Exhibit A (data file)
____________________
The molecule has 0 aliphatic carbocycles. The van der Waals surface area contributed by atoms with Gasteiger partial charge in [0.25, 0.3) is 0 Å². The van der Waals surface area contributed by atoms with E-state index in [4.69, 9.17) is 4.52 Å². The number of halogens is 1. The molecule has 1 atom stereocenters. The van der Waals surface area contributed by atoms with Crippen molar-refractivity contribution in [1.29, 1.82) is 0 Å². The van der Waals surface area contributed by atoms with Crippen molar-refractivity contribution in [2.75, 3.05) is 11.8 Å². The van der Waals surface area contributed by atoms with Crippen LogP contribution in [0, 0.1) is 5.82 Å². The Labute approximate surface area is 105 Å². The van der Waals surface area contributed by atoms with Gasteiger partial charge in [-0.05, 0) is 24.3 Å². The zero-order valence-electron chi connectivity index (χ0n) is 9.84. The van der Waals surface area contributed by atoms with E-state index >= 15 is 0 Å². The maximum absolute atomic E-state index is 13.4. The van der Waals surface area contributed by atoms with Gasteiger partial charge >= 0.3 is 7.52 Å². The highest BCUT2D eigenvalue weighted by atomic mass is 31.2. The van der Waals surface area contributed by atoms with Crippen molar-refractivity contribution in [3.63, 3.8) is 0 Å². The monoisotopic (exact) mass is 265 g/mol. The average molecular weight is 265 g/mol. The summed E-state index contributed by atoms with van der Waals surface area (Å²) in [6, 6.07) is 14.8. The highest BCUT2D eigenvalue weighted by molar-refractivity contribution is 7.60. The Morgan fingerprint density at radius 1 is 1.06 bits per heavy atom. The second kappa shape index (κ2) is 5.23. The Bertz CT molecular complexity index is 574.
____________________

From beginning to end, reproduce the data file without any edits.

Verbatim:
The molecule has 0 aliphatic carbocycles. The van der Waals surface area contributed by atoms with Gasteiger partial charge in [0.25, 0.3) is 0 Å². The van der Waals surface area contributed by atoms with E-state index in [4.69, 9.17) is 4.52 Å². The number of halogens is 1. The molecule has 1 atom stereocenters. The van der Waals surface area contributed by atoms with Crippen molar-refractivity contribution in [1.29, 1.82) is 0 Å². The van der Waals surface area contributed by atoms with Crippen molar-refractivity contribution in [2.75, 3.05) is 11.8 Å². The van der Waals surface area contributed by atoms with Crippen LogP contribution in [0, 0.1) is 5.82 Å². The Labute approximate surface area is 105 Å². The van der Waals surface area contributed by atoms with Gasteiger partial charge in [-0.05, 0) is 24.3 Å². The zero-order valence-electron chi connectivity index (χ0n) is 9.84. The van der Waals surface area contributed by atoms with E-state index >= 15 is 0 Å². The maximum absolute atomic E-state index is 13.4. The van der Waals surface area contributed by atoms with Gasteiger partial charge >= 0.3 is 7.52 Å². The highest BCUT2D eigenvalue weighted by atomic mass is 31.2. The van der Waals surface area contributed by atoms with Crippen molar-refractivity contribution in [3.63, 3.8) is 0 Å². The monoisotopic (exact) mass is 265 g/mol. The average molecular weight is 265 g/mol. The summed E-state index contributed by atoms with van der Waals surface area (Å²) in [6, 6.07) is 14.8. The highest BCUT2D eigenvalue weighted by molar-refractivity contribution is 7.60. The Morgan fingerprint density at radius 1 is 1.06 bits per heavy atom. The second kappa shape index (κ2) is 5.23. The Bertz CT molecular complexity index is 574.